I remember the name Zep. But not what it was like using it.
Edit: come to think of it, I seem to remember this was the green stuff with abrasive. Like a green mud. I remember the dual opening can described.
Goop, if that's what it was, was a strong lye based soap. But at least it didn't have abrasives. Anyway, none of the stuff worked if you had to bust tires. Some of the tire changers wore gloves. But I needed more control. I was a thin guy and not strong back then. (Now I'm a fat not strong guy. Progress! ) I had to rely on timing. I never changed a split rim truck tire the whole time. That was better side-stepped in my estimation. The store where I did my first stint as an official mechanic there was a tire cage with two of the bars bent out from one of the rims going off during inflation. It was like that when I got there. Anyway the managers didn't push it since they could see how slight of build I was.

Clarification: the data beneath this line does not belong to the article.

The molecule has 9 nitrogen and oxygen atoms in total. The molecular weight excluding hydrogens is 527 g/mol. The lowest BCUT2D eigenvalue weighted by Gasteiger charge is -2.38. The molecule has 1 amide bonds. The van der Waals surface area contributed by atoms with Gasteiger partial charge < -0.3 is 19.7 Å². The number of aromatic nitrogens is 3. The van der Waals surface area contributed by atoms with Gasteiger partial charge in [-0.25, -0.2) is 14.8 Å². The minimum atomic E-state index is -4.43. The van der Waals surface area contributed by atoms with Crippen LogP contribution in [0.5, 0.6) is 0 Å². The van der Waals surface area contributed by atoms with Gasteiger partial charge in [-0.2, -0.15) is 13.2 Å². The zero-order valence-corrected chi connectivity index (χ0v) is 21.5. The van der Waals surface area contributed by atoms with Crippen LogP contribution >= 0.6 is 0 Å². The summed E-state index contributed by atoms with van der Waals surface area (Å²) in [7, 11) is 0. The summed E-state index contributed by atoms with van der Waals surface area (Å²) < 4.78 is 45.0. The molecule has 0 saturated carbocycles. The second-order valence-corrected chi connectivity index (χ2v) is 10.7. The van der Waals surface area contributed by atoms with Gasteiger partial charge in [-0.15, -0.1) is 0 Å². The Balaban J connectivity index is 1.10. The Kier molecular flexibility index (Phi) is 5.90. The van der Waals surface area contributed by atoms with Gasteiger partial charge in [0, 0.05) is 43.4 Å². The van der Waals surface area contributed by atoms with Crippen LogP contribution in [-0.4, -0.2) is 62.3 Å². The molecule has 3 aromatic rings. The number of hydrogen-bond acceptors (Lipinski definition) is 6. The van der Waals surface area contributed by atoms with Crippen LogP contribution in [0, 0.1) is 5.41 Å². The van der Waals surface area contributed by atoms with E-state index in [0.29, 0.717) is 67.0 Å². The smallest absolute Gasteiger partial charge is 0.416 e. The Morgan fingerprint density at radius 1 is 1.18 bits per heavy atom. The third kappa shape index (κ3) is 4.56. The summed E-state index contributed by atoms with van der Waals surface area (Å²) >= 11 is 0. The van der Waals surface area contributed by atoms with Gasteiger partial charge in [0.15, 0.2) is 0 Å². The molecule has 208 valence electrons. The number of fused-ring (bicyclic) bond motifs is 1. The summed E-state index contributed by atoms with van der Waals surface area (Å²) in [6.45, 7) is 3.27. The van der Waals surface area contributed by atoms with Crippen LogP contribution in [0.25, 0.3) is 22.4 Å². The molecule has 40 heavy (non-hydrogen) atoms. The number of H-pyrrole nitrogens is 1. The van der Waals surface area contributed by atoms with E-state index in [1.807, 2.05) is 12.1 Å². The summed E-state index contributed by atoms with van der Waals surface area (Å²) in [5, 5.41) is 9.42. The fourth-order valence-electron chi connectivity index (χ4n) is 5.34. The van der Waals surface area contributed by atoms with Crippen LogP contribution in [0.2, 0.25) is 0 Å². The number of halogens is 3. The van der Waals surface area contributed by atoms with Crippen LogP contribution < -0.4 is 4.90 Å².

You may have to remember on your own. I was a weekend-warrior that happened to be in close contact with professional mechanics at a job I had.
My ground-in dirt came from years of pulling out and rewinding 3" fuel hoses stored on reels... at this job... refueling commercial aircraft.
Timing was the key when wrestling these hoses, not strength and gloves just got in the way. Sometimes strength is confused with being in shape.
(After that job i never saw 180 again).
The only 'soaps' I recall using were:
1) Tide Laundry Detergent; the powder. (Tide would remind me of any cuts that may need a second look).
2) Lava; the green bar. (Lava worked best on dried acrylic paint or slightly dirty hands).
Unfortunately ground-in dirt needs to be ground-out. Tide + stiff bristled brush = cleaner hands.
Sometimes I would skip the fingernails if i was headed back to the auto-parts store. A sort of 70s style status symbol.